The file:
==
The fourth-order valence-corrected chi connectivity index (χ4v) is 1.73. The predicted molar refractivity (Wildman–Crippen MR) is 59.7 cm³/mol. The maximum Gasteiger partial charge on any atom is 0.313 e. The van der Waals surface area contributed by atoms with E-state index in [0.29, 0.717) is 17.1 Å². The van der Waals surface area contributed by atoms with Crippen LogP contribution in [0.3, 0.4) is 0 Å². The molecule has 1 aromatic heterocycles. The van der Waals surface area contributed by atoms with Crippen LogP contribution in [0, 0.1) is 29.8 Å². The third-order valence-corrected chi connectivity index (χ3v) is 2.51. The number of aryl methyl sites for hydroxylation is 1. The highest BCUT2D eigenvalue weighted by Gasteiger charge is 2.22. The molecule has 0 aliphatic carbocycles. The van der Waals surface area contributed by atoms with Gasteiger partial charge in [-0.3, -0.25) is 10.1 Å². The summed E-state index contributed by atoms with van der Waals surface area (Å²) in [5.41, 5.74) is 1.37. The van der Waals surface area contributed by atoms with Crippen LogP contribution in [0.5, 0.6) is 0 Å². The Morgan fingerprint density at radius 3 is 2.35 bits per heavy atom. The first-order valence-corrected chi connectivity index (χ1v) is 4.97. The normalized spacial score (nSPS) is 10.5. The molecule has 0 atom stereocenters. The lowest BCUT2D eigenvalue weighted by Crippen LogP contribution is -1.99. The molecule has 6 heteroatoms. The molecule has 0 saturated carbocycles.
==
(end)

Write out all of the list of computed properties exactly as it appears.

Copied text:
The fourth-order valence-corrected chi connectivity index (χ4v) is 1.73. The predicted molar refractivity (Wildman–Crippen MR) is 59.7 cm³/mol. The maximum Gasteiger partial charge on any atom is 0.313 e. The van der Waals surface area contributed by atoms with E-state index in [0.29, 0.717) is 17.1 Å². The van der Waals surface area contributed by atoms with Crippen LogP contribution in [0.3, 0.4) is 0 Å². The molecule has 1 aromatic heterocycles. The van der Waals surface area contributed by atoms with Crippen LogP contribution in [0, 0.1) is 29.8 Å². The third-order valence-corrected chi connectivity index (χ3v) is 2.51. The number of aryl methyl sites for hydroxylation is 1. The highest BCUT2D eigenvalue weighted by Gasteiger charge is 2.22. The molecule has 0 aliphatic carbocycles. The van der Waals surface area contributed by atoms with Gasteiger partial charge in [-0.3, -0.25) is 10.1 Å². The summed E-state index contributed by atoms with van der Waals surface area (Å²) in [5.41, 5.74) is 1.37. The van der Waals surface area contributed by atoms with Crippen LogP contribution in [0.5, 0.6) is 0 Å². The Morgan fingerprint density at radius 3 is 2.35 bits per heavy atom. The first-order valence-corrected chi connectivity index (χ1v) is 4.97. The normalized spacial score (nSPS) is 10.5. The molecule has 0 atom stereocenters. The lowest BCUT2D eigenvalue weighted by Crippen LogP contribution is -1.99. The molecule has 6 heteroatoms. The molecule has 0 saturated carbocycles.